Saline Quaternary Continental Lakes

Lake Eyre

Lake Eyre is an ephemeral playa-salt lake that lies asymmetrically in the southern portion of one of the largest internal drainage basins in the world (1.14 million km2) and covers one-sixth of the Australian continent (3.53). Drainage topography is flat, with extensive areas of sandy and stony deserts. There are regions with some relief near the boundaries of the drainage basin, but only 30% of the area is elevated more than 250 meters above sea level. All streams flowing into Lake Eyre are characterized by extreme variations in discharge and flow duration. The lowest part of the lake bed is some 15 meters below sea level.


Mean annual runoff across the basin is 4 km3, equivalent to a water layer 3.5 mm in depth, this is the lowest runoff level of any major drainage system in the world. The Lake Eyre Basin is large but dry, its drainage spans a number of climatic zones, including the souther edge of a tropical monsoon system to the north and the mid-latitude westerly circulation belt to the south. Some 5 x 105 km2 of the drainage basin receives less than 150 mm of rainfall per year (on average). The highest rainfall, with annual averages around 400 mm, occur in the northern and eastern margins, where rainfall comes from the edge of the monsoon belt.


That is,  northern end of the Lake Eyre catchment lies barely on the periphery of the planetary monsoon system. The Northern Australian monsoon is erratic both in space and time. Recent lake floods are related to La Nina phases of the El Nino-Southern Oscillation (ENSO) and are out of phase with the Pacific Dry Zone rainfall and El Nino events. Changes in the intensity of the monsoon have controlled the frequency and permanency of Lake Eyre waters throughout much of the Quaternary (see Warren, 2016; Chapter 3 for detailed literature compilation of the lake geology).


Lake Eyre, South Australia. Image on left taken on January 1, 2000 at a time prior to a major flooding event. Partly cloud-obscured image on right taken on April 6, 2000, after a major monsoon-fed flood influx into lake from northern part of lake. The elongate interdunal sabkhas and pans in the northern part of the image constitute the Kallakoopah Pans. Note the water-filled Warburton Channel transecting the northern lake floor (Landsat 7 satellite images acquired and processed by ACRES).

Salar di Uyuni, Central Altiplano, Bolivia, showing salt is dominated by white halite crust with Rio Grande fan delta in southwest (delta region indicated by green rectangle; Bing® image automounted and scaled in MapInfo®).

Salar di Uyuni, Bolivia

The Salar of Uyuni, at an elevation of more than 3600 meters above sea level in the central Bolivian Altiplano, is an active ephemeral saline lake (salt-crusted saline pan) where substantial salt thicknesses have accumulated across an area of a little less than 10,000 km2, making it the world’s largest salt-filled saline pan.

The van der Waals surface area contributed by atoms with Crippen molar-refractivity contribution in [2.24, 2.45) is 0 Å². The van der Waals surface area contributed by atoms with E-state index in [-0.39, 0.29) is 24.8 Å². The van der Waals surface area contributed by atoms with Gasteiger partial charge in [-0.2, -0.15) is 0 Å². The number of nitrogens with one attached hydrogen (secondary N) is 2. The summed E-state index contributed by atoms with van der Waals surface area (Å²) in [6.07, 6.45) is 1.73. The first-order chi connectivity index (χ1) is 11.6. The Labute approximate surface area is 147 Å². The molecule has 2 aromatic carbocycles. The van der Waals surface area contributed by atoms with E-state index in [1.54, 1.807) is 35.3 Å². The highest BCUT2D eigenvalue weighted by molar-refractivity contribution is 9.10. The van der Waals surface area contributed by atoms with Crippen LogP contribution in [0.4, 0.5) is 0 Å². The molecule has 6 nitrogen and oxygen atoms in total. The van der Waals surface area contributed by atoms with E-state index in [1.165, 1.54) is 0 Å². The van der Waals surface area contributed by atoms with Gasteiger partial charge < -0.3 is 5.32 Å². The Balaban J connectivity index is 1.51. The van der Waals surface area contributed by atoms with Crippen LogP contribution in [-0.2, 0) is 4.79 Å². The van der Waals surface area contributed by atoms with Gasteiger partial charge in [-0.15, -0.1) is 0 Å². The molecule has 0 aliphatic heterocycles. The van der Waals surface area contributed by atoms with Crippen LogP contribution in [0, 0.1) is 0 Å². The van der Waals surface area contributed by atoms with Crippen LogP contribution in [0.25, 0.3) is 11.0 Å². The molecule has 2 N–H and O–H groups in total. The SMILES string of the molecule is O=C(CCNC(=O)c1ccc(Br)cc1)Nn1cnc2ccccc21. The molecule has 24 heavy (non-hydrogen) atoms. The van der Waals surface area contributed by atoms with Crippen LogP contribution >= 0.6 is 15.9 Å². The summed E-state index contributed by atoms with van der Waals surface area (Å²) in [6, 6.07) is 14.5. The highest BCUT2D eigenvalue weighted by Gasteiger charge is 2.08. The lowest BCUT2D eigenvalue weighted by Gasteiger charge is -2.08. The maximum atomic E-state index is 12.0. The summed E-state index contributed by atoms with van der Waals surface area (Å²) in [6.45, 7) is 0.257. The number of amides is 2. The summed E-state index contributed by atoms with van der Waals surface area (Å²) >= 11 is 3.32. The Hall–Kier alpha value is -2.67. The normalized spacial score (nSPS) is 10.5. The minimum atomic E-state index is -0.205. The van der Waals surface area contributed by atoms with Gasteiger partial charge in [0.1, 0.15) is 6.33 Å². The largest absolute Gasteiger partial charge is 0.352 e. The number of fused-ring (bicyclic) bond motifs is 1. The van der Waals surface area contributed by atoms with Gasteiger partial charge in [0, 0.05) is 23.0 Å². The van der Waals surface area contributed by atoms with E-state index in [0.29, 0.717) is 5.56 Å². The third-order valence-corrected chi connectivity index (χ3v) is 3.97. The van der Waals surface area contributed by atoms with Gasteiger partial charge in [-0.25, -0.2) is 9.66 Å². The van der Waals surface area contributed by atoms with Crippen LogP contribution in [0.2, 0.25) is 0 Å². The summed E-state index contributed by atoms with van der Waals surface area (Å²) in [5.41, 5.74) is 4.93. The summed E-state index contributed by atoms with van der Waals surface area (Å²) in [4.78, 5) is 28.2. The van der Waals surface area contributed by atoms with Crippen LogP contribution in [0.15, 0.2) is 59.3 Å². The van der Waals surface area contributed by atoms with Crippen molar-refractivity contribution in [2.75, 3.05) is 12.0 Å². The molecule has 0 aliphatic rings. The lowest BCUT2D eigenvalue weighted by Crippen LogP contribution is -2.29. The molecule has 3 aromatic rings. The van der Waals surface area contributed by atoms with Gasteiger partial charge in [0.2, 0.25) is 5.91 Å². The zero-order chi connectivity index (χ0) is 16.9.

A 121 m deep well, drilled in the central salar, intersected a complex evaporitic sequence made up of 12 saline pan intervals separated by 11 mud layers deposited mostly as saline mudflats or sabkhas. The thick saline pan beds are composed of stacked salt crusts and alternate with thinner mud units in the lower half of the well. The mud beds show obvious lacustrine features and thicken upwards as salt beds thin. The well indicates a longterm hydrology where tectonics, as well as climate, controlled the level of the regional watertable (see Warren, 2016; Chapter 3 for detailed literature compilation of the salar geology and tectonics)


Sua (Sowa) Pan, Makgadikgadi Basin, Botswana

Deepest of a three pan complex separated by dune covered ridges. Pan surfaces are made up of brine-saturated sand and clay layers, with surface efflorescence of trona and halite. The main pan is seasonally flooded by Nata River and has a trona, brine processing plant that commenced operations in 1991. Salt-cake is a possible byproduct when prices make it economic. The pan produces ~ 300 kty of soda-ash and 600 kty of halite for South African market. (see Warren, 2016; Chapter 12 for a more detailed literature compilation)


Currently, Sua Pan is a seasonal salt lake or saline pan; it fills with water during the summer rainy season and retains water until April or May.

Salar de Atacama, Chile. A) Saline pan facies associated with the influx of the San Pedro River along the northeast side of the salar, the sulphate-rich marginal zone along the east and northeast of the salar and the salt-crusted halite facies dominating the southern portions of the salar. B) Laguna de la Piedra in the gypsum flat. Shows circular doline features indicating these zones of perennial brine ponding are karst associated. C) Laguna Tebiniquiche, cuspate outline of perennial water body indicates dissolution karst feature. D) some of the potash/lithium pans on the halite nucleus as are the brinefield wells and pipelines that feed the pans. Image scaled in MapInfo from a Bing® upload.

Salar di Atacama, Chile

Salar de Atacama is the lowest drainage sink in an endorheic basin in the pre-Andean depression of the Atacama Desert and contains more than a kilometre of interlayered halite and siliciclastics. At an elevation of 2,300 m above sea level with an area of 3,000 km2, it is the third largest saline pan in the world and an excellent barometer of Pleistocene climate change in the southern hemisphere.


Today the San Pedro River forms an ephemeral stream feed along the western margin of the northern sector of the salar and defines the edge of a saline mudflat dominated by sulphate, carbonate and siliciclastic sediments. The mudflat surface is dominated by brown halite-rich crusts and is underlain by silty clays with sand, displacive halite and locally organic-rich mud. A “sulphate marginal zone” dominated by ephemeral streams, eolian dune fields, sand sheets, dry mudflats and spring-fed ponds and marshes, forms the eastern edge of the salar and lies to the east of the saline mudflat . This northern region captures the majority of the siliciclastics entering Salar de Atacama.